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    Oy vey! The example made me cringe. The author is reindexing the fields of a protocol buffer! That is a terrible idea.

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      Yep, we decided to allow support for a major v2 of our protos, with new namespaces, new semantics, actual composition rather than hundreds of duplicated fields. As such I was changing a lot of protos and renumbering them to not have empty numbers, then alphabetizing them for ease of reading.

      What did you think of the other examples?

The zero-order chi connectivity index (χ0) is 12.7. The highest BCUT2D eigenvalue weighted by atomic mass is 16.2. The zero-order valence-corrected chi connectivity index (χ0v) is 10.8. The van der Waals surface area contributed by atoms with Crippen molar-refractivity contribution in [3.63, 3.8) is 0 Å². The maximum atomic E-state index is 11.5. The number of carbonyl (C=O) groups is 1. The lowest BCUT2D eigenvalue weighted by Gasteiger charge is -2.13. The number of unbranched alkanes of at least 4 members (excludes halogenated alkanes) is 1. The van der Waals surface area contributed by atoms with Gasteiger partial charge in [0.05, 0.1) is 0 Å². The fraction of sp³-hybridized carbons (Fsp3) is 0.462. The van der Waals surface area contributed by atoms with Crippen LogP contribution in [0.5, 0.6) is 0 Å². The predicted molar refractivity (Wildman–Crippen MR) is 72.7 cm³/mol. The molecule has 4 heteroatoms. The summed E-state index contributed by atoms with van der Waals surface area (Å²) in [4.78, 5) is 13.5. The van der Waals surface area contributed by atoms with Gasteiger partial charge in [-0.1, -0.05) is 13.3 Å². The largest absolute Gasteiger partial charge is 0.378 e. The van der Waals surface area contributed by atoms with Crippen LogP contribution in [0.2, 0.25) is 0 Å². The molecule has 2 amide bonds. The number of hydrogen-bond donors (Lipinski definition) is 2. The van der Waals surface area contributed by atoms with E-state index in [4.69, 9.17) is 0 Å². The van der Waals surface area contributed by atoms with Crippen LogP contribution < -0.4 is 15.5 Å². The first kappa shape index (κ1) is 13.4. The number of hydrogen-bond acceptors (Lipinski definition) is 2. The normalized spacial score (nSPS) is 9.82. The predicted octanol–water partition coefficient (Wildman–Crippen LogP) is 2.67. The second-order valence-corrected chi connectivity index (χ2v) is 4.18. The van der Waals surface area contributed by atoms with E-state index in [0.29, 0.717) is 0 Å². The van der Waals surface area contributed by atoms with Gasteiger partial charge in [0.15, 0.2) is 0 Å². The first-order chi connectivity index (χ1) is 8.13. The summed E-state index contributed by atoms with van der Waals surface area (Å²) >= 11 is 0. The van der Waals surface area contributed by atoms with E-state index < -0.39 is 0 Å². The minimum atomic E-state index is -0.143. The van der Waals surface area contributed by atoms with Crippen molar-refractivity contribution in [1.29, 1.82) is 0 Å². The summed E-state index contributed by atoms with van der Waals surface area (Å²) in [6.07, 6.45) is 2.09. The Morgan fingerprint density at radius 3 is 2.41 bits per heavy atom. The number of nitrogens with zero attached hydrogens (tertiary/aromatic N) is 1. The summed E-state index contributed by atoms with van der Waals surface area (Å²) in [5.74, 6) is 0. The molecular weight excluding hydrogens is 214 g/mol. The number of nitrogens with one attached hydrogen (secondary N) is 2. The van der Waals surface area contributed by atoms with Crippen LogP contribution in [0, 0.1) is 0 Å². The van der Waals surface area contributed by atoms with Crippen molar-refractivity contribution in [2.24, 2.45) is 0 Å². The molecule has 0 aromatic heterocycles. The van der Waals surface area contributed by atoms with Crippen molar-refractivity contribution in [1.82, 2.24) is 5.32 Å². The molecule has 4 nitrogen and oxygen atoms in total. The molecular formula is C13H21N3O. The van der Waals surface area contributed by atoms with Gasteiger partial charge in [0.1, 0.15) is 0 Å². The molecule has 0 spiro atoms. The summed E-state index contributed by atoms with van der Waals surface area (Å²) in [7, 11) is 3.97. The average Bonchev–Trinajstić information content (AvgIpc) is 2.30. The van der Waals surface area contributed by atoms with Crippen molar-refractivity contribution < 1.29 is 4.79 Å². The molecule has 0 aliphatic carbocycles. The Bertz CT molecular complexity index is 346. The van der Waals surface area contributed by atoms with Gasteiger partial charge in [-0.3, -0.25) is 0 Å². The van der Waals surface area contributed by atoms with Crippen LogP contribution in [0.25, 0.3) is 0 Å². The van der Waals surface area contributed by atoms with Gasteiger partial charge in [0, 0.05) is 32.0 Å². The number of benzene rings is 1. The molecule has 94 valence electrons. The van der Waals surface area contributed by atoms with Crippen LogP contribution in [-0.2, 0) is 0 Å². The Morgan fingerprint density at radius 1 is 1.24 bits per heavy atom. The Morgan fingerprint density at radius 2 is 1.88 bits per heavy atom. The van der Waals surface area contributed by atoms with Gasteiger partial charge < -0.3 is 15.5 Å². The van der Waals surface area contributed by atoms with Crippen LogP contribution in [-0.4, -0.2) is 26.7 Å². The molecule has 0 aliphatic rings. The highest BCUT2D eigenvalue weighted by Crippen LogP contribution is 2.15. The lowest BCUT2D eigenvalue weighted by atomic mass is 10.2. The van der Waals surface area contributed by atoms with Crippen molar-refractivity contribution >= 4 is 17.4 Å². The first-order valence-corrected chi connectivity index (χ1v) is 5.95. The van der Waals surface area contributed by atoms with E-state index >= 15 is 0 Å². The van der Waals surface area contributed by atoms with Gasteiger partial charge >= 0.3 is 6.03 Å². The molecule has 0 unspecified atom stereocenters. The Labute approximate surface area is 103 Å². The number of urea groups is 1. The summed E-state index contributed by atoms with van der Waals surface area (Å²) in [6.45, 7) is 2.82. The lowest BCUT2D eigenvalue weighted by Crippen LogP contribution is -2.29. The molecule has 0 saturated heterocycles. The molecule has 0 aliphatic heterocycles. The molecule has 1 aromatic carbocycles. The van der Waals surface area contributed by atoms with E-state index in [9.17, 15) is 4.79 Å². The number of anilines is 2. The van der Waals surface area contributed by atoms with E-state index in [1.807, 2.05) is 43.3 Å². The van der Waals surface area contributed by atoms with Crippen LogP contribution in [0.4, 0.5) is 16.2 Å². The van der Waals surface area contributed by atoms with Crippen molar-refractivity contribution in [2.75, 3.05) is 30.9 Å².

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        I liked pulling an interface out of a class.

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        No kidding.

        I can imagine it making some sense for a small project which has a relatively easy time managing compatibility constraints. When I first started using protocol buffers, I was already strongly of the belief that there needed to be something like them. (It was very “confound those who have had our ideas before us”, although I was happy about it too. :)) Despite having put a lot of thought into my ideal self-describing data format, the issue with needing to maintain compatibility while evolving the structure in production environments had simply never occurred to me. The scale things are running at makes a big difference in what the constraints are.